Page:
There are over 10,000 LDS Senior Missionaries serving in hundreds of countries across the world including 14 in Kenya and Tanzania.
LDS senior missionaries of the Church of Jesus Christ of Latter-day Saints bless lives across the world. They are often retired couples who apply to the Church to serve a full-time mission and after receiving their assignments, they are sent to countries where governments allow the Church to operate. They use their own means while in these countries to support themselves and may serve for a period of six months to three years. Fourteen of these couples administer Church programs such as LDS Charities, Perpetual Education Fund and Employment Resources and provide ecclesiastical support throughout Kenya and Tanzania. There are over 10,000 such couples serving in hundreds of countries across the world.
Elder and Sister Mathers, who serve as Member and Leadership Support Missionaries in Arusha and Mwanza, Tanzania, and recently helped bring piped water to Kitembeni village, have remarked that, “missionary work here in Africa and specifically in the Arusha area of Tanzania is a wonderful adventure. We are trying to do as Christ did…help the needy, the poor in spirit and all who are yearning to move forward in life. We just love communicating with the people and getting involved in their lives.”
Apart from their Church assignment, the Mather’s are heavily involved in the Arusha community, which is something that all LDS Senior Missionaries of the Church do, following the admonition of Jesus Christ to love those you serve. They are currently working to develop a tricycle type wheelchair that can be operated by a handicapped person with limited upper body strength. Elder Mathers is designing the “tricycle” for a local friend, Kedmond, who is approximately forty years old and has been on his hands and knees his whole life. Elder Mathers himself lost one leg 20 years ago while making a wooden gun for his grandson. The Mathers are also working on additional projects including five new bore holes for water and developing medicinal herbs to help fight malaria, typhoid and other infectious diseases, as well as helping a local member of the Church of Jesus Christ of Latter-day Saints start a school based on Christian gospel concepts. When asked if they would serve another mission, they said, “In a heartbeat!”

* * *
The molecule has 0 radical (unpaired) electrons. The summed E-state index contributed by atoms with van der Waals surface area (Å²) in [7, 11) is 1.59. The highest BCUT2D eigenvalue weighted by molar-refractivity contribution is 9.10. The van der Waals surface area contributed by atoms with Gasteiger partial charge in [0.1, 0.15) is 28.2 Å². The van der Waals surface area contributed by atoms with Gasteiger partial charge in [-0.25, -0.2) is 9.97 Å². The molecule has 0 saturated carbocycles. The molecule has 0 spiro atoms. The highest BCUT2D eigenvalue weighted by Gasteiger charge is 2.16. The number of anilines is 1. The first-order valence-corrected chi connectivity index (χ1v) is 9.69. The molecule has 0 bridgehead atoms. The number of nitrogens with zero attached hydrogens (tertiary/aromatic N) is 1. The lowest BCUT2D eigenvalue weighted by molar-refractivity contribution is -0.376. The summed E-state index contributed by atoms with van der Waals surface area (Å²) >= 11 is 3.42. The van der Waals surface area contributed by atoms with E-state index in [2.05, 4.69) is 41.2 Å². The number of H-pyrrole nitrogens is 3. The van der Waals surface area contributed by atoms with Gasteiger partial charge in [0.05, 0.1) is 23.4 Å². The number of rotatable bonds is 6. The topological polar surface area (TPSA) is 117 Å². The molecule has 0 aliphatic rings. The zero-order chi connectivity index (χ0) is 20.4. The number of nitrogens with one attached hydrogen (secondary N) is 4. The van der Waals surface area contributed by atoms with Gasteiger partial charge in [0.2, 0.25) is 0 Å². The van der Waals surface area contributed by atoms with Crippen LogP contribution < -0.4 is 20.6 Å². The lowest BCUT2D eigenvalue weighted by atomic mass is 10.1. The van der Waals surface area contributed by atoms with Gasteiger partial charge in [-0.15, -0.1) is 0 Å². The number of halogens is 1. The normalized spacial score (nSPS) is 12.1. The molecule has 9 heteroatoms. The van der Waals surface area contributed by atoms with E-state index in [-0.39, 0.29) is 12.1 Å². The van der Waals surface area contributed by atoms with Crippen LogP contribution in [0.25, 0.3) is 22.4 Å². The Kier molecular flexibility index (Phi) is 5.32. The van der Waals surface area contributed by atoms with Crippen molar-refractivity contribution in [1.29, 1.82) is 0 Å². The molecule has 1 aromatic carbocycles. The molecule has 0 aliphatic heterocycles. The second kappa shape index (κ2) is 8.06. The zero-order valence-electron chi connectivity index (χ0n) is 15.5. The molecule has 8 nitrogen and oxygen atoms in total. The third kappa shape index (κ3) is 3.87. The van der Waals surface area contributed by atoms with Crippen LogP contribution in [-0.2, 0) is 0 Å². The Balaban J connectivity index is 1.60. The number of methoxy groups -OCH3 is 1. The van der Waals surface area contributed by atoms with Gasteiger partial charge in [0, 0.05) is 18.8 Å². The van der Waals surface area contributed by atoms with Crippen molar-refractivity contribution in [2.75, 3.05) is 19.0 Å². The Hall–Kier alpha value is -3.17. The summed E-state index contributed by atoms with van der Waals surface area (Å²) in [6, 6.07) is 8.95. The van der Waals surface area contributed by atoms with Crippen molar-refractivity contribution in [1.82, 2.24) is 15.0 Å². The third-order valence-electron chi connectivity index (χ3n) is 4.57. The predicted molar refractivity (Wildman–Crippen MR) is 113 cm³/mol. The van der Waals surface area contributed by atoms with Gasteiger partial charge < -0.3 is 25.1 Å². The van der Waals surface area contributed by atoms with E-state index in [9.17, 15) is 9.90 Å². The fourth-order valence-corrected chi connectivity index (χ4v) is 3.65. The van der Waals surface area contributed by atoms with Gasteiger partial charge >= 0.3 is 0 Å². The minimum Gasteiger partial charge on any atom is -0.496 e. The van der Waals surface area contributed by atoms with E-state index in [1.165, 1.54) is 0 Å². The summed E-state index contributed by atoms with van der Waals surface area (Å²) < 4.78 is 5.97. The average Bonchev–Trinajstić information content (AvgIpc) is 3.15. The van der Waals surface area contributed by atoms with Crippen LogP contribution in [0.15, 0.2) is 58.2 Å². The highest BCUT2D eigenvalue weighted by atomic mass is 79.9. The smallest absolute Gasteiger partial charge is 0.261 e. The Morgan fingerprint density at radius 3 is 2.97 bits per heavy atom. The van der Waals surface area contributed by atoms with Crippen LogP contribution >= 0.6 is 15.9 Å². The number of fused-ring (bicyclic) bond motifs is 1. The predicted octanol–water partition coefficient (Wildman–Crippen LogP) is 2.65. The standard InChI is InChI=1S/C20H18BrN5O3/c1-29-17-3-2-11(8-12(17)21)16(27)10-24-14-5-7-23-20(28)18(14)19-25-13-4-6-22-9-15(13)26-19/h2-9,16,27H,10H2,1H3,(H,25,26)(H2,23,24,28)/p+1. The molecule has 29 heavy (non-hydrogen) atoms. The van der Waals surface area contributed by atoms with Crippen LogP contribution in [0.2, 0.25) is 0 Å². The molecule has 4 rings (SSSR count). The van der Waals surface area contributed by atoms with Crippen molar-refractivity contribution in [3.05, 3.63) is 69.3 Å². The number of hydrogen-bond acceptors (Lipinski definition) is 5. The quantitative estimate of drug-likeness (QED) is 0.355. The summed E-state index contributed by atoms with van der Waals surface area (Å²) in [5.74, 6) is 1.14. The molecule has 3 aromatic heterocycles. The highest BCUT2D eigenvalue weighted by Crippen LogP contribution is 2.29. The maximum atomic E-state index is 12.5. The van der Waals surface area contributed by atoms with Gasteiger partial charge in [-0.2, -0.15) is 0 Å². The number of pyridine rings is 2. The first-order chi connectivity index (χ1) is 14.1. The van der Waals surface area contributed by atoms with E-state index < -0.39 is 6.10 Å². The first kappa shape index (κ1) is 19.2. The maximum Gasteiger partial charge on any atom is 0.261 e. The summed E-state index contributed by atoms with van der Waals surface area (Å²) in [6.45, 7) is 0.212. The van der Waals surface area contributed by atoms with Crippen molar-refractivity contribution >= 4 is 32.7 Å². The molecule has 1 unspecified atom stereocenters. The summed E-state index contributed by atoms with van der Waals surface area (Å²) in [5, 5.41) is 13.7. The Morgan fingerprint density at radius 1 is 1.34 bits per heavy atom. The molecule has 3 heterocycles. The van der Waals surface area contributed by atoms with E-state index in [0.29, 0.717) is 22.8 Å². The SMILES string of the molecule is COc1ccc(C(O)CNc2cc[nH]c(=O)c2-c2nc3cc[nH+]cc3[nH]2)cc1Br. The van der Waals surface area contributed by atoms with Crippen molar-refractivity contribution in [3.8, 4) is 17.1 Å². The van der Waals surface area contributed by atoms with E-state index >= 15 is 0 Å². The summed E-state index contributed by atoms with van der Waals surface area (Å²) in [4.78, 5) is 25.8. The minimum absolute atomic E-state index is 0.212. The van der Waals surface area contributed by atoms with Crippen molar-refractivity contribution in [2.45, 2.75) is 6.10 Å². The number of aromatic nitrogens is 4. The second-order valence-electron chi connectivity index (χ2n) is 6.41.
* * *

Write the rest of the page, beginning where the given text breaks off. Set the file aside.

Elder and Sister Murdock
Elder and Sister Murdock, senior missionaries serving in Dar es Salaam have a different assignment. They teach religion classes to young single adults; Sister Murdock teaches keyboard, and they administer the Perpetual Education Fund Program in Dar es Salaam. This program of the Church was established in Tanzania in 2012 to help young men and women get a good education and become self-reliant after serving a mission for the Church. In Tanzania, 24 participants have benefitted from the PEF program since it was introduced. The students are enrolled in over 10 universities and colleges studying programs ranging from accounting, human resources and law to electrician and masonry. The part of their mission that the Murdocks have enjoyed the most is teaching the young people and helping them to become self-reliant.
These missionaries often have expansive experience in life. Elder and Sister Jensen who serve in Kenya and Tanzania as Public Affairs Missionaries, are seasoned administrators and communicators. Elder Jensen has worked in the media and the military for over 20 years, while Sister Jensen has been an office administrator for many years. They both have held responsible, time-consuming jobs in the Church, such as Bishop and Relief Society President. Together they help government and other leaders understand Church programs in the countries of Kenya and Tanzania.
Elder and Sister Anderson have served almost a year as Member and Leader Support missionaries in temple preparation classes and assist with the district choir. They also volunteer twice a week with the young missionaries at the Moi Teaching Hospital in the pediatric department. They play games with the children, read them stories and give each of them individual attention. Elder Anderson has taken on the task of small repair jobs in many of the buildings and missionary apartments throughout the area. He carries tools in his truck at all times so he is prepared to make repairs as he finds the need. Sister Anderson teaches keyboard to several students in the different branches of the Church in the area. Her goal is for several of them to become proficient enough to play for their congregation during Sunday meetings. They have made many good friends throughout the Eldoret area and are a blessing to the people of the district.
Elder and Sister Gotcher
Elder and Sister Gotcher serve in Chyulu, Kenya, as Leadership and Member Support missionaries and Elder Gotcher is the branch president of the Mtito Andeo Branch of the Church.
President and Sister Hicken
President Gary C. Hicken, who oversees the missionary program in both Kenya and Tanzania and is responsible for over 70 other young missionaries serving in the two countries, has observed that the Kenya Nairobi Mission which these two countries fall under, would cease to exist without the valuable contribution of Senior Missionaries.
Senior Missionary sisters who serve in Kenya Nairobi Mission
Elder and Sister Judd serve in Nairobi, Kenya, as an Office Couple for the mission and also as Self-Reliance missionaries.